There has been a significant amount of debate and press attention on ‘gender-critical views’ in recent months after comments made by the author JK Rowling and more recently, the Attorney General Suella Braverman. Differences of opinion in many areas have the potential to cause conflict in the workplace but these can be particularly challenging when discrimination rights are engaged under the Equality Act 2010 and an employee’s views, opinions, dress or appearance causes objection or offence to others. For employers, this can create the unviable position where an organisation has to balance different individual rights and potential claims.

It is not just the potential for conflict between employees where the challenges can arise; there have been cases where the differing views and beliefs can impact upon individuals in the workplace when they engage with third parties, members of the public, customers and service users. And it is important to remember that workers, members of the public, customers etc. also have rights under the Equality Act not to be discriminated against or harassed when accessing goods, facilities and services.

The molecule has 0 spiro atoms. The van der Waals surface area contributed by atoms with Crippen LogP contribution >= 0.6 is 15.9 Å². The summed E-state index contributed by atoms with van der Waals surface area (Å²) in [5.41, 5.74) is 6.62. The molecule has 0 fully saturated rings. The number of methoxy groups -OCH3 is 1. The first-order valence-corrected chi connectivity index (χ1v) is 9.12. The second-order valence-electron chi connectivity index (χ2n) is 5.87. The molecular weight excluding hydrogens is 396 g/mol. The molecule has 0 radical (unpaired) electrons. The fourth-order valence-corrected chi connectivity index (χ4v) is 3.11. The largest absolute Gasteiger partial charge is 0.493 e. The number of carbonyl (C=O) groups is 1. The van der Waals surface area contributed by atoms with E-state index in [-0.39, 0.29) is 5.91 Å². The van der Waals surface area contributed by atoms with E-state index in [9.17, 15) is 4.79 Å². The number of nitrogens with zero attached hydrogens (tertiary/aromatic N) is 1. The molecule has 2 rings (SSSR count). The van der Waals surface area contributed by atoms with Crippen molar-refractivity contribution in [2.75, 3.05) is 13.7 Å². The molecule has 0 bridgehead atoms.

Two cases which have been reported recently illustrate the different considerations. Before the current focus on pronouns, trans rights and gender identity, there were cases which explored discrimination rights involving conflicting issues: these, for example, have arisen in cases involving religion and belief (such as wearing a cross visibly or proselytising) and sexual orientation vs homophobic views (such as objecting to same-sex, civil partnerships or marriages).

Recent cases

The two recent cases worthy of note (although each could be the subject of further appeals) are Forstater v CGD Europe [2019] and Mackereth v DWP [2002] EAT.

  • In Forstater, the claimant expressed (in sometimes strong terms) her gender-critical views and belief that gender is an immutable biological fact which meant that one’s gender could not be changed from that with which you are born. She succeeded in most of her complaints of direct discrimination (when her visiting fellowship was not renewed), despite an acceptance that, to some, the way her views were expressed were offensive or upsetting.
  • In Mackereth, the claimant’s particular religious views led to him raising concerns about being required to refer to trans service users by their preferred pro noun. When concerns were raised with him about his stance, he alleged discrimination and harassment (on which he ultimately failed).